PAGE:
During the fourth quarter, activity in the services sector proved weaker than first estimated as companies cut back expenditure against an uncertain economic backdrop dominated by the eurozone’s sovereign debt crisis. On a slightly brighter note, the services sector registered monthly growth of 0.2% between December and January, having expanded by 0.3% between November and December.
Real household disposable income fell by 1.2% in 2011, registering its most drastic decline since 1977. The savings ratio – the proportion of post-tax income saved – dropped from 7.9% to 7.7%. Consumers remain under pressure from an uncomfortable combination of high inflation, an uncertain outlook for employment, low wage growth and tight credit conditions. Nevertheless, consumption managed to post a small rise during the fourth quarter.
The Organisation for Economic Co-operation & Development expects the UK economy to shrink at an annualised rate of 0.4% during the first quarter of 2012, moving the UK back into recession. For its part, the British Chambers of Commerce expects sluggish economic growth during 2012 but believes the UK will manage to avoid falling back into recession.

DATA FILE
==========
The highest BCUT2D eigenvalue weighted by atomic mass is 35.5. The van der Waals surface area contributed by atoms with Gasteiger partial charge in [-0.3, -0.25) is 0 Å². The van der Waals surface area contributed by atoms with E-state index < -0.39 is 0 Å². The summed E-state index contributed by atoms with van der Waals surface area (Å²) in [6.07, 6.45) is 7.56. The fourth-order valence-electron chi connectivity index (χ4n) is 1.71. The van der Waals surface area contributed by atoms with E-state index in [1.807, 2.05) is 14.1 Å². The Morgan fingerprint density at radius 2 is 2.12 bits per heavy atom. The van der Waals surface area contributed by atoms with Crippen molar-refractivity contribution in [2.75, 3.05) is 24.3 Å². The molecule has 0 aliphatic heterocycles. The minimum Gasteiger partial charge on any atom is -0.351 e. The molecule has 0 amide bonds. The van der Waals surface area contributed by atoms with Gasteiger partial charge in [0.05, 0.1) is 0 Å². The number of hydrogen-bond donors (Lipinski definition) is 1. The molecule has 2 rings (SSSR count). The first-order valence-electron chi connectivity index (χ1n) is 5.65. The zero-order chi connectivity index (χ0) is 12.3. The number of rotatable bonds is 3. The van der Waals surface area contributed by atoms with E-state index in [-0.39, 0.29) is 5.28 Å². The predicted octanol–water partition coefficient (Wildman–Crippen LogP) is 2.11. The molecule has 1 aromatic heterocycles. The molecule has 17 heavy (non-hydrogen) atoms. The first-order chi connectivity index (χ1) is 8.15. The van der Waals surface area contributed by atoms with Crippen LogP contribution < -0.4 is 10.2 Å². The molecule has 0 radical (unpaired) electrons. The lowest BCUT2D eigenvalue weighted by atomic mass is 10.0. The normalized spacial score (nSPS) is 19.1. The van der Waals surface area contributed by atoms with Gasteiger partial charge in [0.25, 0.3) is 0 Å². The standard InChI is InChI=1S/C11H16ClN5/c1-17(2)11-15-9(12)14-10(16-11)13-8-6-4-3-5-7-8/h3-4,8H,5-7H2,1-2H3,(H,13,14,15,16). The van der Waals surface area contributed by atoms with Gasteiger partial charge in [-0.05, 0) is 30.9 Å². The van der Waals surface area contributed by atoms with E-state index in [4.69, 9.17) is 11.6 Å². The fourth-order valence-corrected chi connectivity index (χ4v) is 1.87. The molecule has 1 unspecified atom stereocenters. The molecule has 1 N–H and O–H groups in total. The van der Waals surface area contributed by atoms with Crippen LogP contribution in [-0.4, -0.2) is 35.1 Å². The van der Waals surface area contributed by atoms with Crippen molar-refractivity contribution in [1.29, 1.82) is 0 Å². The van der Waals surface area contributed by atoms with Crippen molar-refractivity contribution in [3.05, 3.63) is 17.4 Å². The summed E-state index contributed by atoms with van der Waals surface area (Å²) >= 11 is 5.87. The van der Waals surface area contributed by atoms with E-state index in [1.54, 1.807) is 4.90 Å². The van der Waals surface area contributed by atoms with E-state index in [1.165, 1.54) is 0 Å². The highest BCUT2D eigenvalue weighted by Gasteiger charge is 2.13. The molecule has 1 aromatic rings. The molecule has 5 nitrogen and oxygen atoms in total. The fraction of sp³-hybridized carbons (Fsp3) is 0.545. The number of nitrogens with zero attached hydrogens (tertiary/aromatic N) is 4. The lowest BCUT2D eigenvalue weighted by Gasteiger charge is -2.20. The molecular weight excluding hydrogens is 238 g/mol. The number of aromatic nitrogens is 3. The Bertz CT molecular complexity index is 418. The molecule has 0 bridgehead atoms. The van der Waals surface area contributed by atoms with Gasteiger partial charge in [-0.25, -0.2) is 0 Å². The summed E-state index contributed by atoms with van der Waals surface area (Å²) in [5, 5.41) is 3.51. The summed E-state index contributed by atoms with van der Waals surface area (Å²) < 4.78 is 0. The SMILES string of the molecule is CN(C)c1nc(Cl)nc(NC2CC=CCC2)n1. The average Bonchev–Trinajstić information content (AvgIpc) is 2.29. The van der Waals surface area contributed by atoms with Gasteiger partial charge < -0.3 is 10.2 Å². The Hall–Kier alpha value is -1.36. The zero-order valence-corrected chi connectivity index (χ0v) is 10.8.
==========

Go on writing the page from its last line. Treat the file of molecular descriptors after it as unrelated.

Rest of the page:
In March’s Budget announcement, the Office for Budget Responsibility (OBR) slightly increased its forecast for UK economic growth this year to 0.8%. Looking further ahead, the OBR expects the UK economy to grow by 2% in 2013, 2.7% in 2014 and 3% in 2015 and 2016.
The new GDP calculations show the UK economy moving back and forth between quarterly expansion and contraction during 2011, and the Bank of England expects a “zigzag pattern of alternating positive and negative quarterly growth rates” during 2012.
The Bank’s governor Sir Mervyn King warned that the UK’s fiscal consolidation and tight domestic credit conditions, combined with weakness among key overseas trading partners, were “acting as a drag on growth”. Looking ahead, analysts and economists are likely to await the preliminary GDP estimates for the first quarter – due for release on 25 April – with a degree of trepidation.
Paul Dixon FPFS
Chartered Financial Planner
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